This blog was written by Brandon White, Director of Human Resources at Helpside. Brandon has more than a decade of experience, allowing him to make complicated employment situations and regulations approachable for small businesses.

Creating employee files can be a daunting task. This guide simplifies the process by outlining what is common in a typical employee file. Employee files can be physical or digital. Additionally, one employee may have documents in multiple categories that will need to be kept separate. Generally, employees have documents that fall into one of three categories: Personnel File, Confidential File, and an I-9 File. Below are some examples of what is typically kept in these files.

Personnel File

The Personnel File typically contains items related to the employee’s performance, knowledge, skills, abilities, or behavior. Components of the Personnel File typically include:


  • Job applications
  • Job descriptions
  • Resumes
  • Offer letters
  • Signed acknowledgements (handbook, code of conduct, & other key policies)
  • Records of promotions or transfers
  • Compensation changes
  • Performance appraisals
  • Records of attendance
  • Completion of training programs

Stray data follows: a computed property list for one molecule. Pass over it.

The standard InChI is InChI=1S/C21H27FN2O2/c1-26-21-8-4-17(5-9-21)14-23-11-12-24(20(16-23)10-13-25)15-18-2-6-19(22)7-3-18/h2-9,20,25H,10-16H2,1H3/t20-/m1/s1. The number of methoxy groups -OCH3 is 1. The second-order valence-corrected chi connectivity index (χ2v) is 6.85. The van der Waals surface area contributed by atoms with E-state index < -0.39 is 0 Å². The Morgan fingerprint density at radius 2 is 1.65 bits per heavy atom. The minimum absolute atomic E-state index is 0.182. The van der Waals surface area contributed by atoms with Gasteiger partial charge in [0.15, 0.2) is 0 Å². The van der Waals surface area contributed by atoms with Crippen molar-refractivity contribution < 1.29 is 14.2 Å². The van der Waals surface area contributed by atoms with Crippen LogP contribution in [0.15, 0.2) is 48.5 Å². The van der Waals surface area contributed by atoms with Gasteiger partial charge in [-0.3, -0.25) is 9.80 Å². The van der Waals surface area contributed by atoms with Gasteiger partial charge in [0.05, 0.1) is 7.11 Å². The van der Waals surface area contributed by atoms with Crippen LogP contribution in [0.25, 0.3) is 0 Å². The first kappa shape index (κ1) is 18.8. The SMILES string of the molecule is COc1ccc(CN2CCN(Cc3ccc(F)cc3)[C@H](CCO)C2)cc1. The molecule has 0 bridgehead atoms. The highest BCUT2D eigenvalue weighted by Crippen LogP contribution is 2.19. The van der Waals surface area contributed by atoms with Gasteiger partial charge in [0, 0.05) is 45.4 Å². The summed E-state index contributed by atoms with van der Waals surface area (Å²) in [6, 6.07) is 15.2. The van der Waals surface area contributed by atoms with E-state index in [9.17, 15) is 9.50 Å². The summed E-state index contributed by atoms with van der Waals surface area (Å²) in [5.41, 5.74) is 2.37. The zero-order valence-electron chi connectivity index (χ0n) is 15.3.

• Warnings & any formal discipline
  • Awards received


  • Exit Interviews
  • Resignation letters
  • Termination memos
  • Unemployment documents
  • Separation agreements

Confidential File

Access to the confidential file should be limited. When a document contains information that reveals a protected status or is protected health information it should be stored separately from the personnel file to help prevent the perception of discrimination. Some examples of information contained in a confidential file are the following:

  • Pre-employment references and background reports
  • Records related to medical leave
  • Any document containing medical information
  • Reasonable accommodations
  • Workers compensation claims
  • Personal credit history
  • Drug & alcohol tests
  • Long or short-term disability documentation
  • Dependent information

I-9 File

A common recommendation is to keep I-9 forms separate from all other records. This helps employers maintain documents centrally, which aids in participation in formal or informal I-9 audits. It also streamlines the destruction of I-9s as allowed by federal I-9 regulations. Some employers choose to use a binder system for all employee I-9 forms maintained alphabetically and separated by current or terminated status.

Here are some additional tips to stay compliant:

  • Audit files periodically
  • Use best practices for records retention. Refer to Helpside’s Federal Record Retention Requirements document for more information
  • Limit access by housing employee files in a secure location
  • The separation of an employee’s Personnel file and Confidential file should still be maintained after an employee’s termination.